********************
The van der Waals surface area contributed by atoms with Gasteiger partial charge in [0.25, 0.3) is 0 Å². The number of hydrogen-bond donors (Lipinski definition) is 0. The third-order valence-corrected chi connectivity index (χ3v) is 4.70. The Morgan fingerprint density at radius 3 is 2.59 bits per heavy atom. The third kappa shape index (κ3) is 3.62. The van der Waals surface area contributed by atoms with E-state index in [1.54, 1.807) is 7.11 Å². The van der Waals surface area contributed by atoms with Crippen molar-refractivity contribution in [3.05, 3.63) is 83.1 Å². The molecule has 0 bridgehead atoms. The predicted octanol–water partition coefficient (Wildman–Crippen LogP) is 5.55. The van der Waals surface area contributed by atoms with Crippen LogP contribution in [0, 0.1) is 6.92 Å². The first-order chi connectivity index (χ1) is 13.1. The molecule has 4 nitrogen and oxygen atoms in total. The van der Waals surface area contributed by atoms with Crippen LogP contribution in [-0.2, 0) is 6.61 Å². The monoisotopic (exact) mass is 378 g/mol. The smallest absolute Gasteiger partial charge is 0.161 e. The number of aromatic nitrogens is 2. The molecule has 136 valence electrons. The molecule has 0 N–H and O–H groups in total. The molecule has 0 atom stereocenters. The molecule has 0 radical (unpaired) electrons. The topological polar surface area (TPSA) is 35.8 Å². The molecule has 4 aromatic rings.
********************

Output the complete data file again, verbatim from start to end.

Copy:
The van der Waals surface area contributed by atoms with Gasteiger partial charge in [0.25, 0.3) is 0 Å². The number of hydrogen-bond donors (Lipinski definition) is 0. The third-order valence-corrected chi connectivity index (χ3v) is 4.70. The Morgan fingerprint density at radius 3 is 2.59 bits per heavy atom. The third kappa shape index (κ3) is 3.62. The van der Waals surface area contributed by atoms with E-state index in [1.54, 1.807) is 7.11 Å². The van der Waals surface area contributed by atoms with Crippen molar-refractivity contribution in [3.05, 3.63) is 83.1 Å². The molecule has 0 bridgehead atoms. The predicted octanol–water partition coefficient (Wildman–Crippen LogP) is 5.55. The van der Waals surface area contributed by atoms with Crippen LogP contribution in [0, 0.1) is 6.92 Å². The first-order chi connectivity index (χ1) is 13.1. The molecule has 4 nitrogen and oxygen atoms in total. The van der Waals surface area contributed by atoms with Crippen LogP contribution in [-0.2, 0) is 6.61 Å². The monoisotopic (exact) mass is 378 g/mol. The smallest absolute Gasteiger partial charge is 0.161 e. The number of aromatic nitrogens is 2. The molecule has 136 valence electrons. The molecule has 0 N–H and O–H groups in total. The molecule has 0 atom stereocenters. The molecule has 0 radical (unpaired) electrons. The topological polar surface area (TPSA) is 35.8 Å². The molecule has 4 aromatic rings.